• Member Since 14th Apr, 2012
  • offline last seen July 6th


"Art forms that appeal to modern leftish intellectuals tend to focus on sordidness, defeat and despair, or else they take an orgiastic tone, throwing off rational control ..."

Comments ( 21 )

That final line is great, everyone loses at life

1494953 Could not agree more. Epic.

Oh dear. Oh dear oh dear. What honestly can be said?

this is strange and i love it!:derpytongue2:

This story actually had a deep lesson to be learned.... and it was creepy.

It was pretty good though it was a bit repetitive.

Oh my, you actually used an ellipse properly. Back to reading.


Imagine for a moment that, your door suddenly burst open. A strange looking guy enters the room and sits down on a foldable chair. And then he just stares at you.

That's how this story felt to me .....

So ... did you like me staring at you, or what?
Because I am confused.

What the buck.......:facehoof:

This story made me laugh. Some games do get away from you. The trick is to change the game to what you want.

1494953 1496245

That last line, I believe, actually hails from the movie War Games.

Last line and the chapter title form the complete quote.

A mini-review courtesy of the Orient Express Explorers.

Like Amit said, it's easier to say this is something different than to say what it is. Technically, it looks a little rushed. The POV bounces back and forth between Twilight & Trixie unexpectedly, there are missing question marks and four azure unicorns, and some of the bad kind of telling ("The two mares stared at each other across the table, driven to self-destruction by their own weapons.")

The idea of the two unicorns starting a fight that they can't stop, which turns out more horribly than either had imagined... that's compelling. It sticks with me. The title & last line are taken from WarGames, which I guess has the same message... but I'm not sure. WarGames is about war that can only be entered into deliberately. This story is about people who can't let each other be.

Trixie's role is straight-forward, but what about Twilight? Did she have the chance to back out of the conflict, or not? That isn't clear. I'm troubled that Twilight got into this situation without ever making a clearly bad decision. That makes the story a lot darker than a WarGames-like story, where horrible things happen when people make bad decisions, but we can avoid them. I'd like more clarity about whether Twilight made an error in judgement. That makes the difference between concluding that we can learn from Twilight's mistake, or that there is no such thing as wisdom and fate will chew us up and spit us out no matter what we do.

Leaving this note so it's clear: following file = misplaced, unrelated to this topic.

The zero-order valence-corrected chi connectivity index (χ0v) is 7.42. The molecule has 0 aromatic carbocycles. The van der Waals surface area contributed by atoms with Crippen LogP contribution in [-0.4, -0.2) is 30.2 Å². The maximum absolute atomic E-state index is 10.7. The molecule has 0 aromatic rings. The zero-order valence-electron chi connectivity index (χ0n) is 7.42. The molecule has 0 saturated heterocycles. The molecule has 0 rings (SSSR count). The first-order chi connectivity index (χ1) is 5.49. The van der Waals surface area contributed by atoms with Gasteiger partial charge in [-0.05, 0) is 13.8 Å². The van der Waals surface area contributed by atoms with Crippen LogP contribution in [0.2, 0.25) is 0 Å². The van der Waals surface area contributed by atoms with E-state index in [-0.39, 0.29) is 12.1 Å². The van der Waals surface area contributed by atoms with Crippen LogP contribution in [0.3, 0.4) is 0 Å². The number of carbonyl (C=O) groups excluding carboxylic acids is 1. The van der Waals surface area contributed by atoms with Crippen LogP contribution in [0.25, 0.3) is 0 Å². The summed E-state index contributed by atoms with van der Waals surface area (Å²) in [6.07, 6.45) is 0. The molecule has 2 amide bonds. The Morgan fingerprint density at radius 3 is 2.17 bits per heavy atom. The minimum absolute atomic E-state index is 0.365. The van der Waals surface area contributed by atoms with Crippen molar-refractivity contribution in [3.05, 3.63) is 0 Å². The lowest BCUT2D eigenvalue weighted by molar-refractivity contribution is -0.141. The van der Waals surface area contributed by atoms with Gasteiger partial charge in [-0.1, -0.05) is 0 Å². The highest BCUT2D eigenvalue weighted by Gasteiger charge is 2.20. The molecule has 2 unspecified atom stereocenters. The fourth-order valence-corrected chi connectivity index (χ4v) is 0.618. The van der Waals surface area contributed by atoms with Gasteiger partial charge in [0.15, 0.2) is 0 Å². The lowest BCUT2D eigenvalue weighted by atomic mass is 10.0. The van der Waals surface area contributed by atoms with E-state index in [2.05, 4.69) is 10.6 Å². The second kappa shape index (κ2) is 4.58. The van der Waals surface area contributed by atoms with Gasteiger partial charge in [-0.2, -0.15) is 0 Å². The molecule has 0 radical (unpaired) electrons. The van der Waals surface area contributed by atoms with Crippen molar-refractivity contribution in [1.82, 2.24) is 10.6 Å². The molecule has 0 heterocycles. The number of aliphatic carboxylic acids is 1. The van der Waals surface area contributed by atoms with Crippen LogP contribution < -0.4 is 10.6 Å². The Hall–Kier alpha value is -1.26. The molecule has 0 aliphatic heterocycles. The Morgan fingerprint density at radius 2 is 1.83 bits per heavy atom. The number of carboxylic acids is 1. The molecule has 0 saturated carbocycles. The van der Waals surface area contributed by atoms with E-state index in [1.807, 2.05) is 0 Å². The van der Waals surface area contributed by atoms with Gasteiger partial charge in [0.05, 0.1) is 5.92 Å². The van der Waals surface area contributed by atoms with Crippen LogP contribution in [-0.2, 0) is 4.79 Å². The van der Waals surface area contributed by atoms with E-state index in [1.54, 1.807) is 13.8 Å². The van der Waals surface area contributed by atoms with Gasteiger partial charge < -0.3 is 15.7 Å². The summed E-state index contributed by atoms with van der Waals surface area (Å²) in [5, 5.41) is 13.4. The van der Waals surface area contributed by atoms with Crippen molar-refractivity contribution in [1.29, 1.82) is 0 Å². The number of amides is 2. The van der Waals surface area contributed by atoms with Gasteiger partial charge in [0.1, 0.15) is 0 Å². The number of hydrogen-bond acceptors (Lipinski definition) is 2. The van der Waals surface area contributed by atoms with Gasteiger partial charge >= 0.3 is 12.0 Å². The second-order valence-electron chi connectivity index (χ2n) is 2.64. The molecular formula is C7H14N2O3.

The rushed part, yes.
I've spent the better part of the past several months trying to figure out what fanfiction should be, and I'm still not clear. This was part of a period where I ran on the theory that putting out ideas as fast as possible was the main point, and everything should look rough and unfinished. Make outsider art, basically.
I don't think that's the right answer anymore, and the idea of people still reading this is kind of embarrassing.

As for Twilight, I think that is part of why the story overcomes its grammar. No one joins the army expecting to lose a leg, or takes up smoking expecting to get cancer, or eats a hamburger expecting to suffer a heart attack, or starts drinking expecting to lose their job.
The possibility is there, of course, but it is pushed out of mind. And that (once again, I'm just assuming based on the comments I got and my own experience with other stories that I've remembered) is what gives the story its effect. It reminds readers of something that they put a lot of effort into forgetting.

If there is a lesson to be learned (I mainly wrote this as an absurdist comedy) I'd hope it was one of having compassion for others. The homeless guy down the street didn't wake up one morning and say, "Ya know what I'd like to do today? Spend the rest of my life living under a bridge and begging for spare change."
He, like Twilight, encountered a situation and made what seemed to be the most efficient choice at the time, and then, caught within the aftermath of that choice, he made another choice, and then another.

"All terrible things start with innocuous decisions," is how I'd say it if I had to write a letter to Celestia.

Well, Twilight at least has friends who'd notice if she went missing, and once they find her I have no doubt that Celestia would be able to restore them. Still, this would be an awfully humiliating experience either way.

Author Interviewer

Goddamn, this is so freaking weird.

I really like this story and how it put a twist on the strip poker game. Also I did a reading of your story. :pinkiehappy: Reading

There is an episode of the 1990s series "Tales From The Crypt" titled "Chop Poker". The rules are if you lose a round, you cut off a body part.

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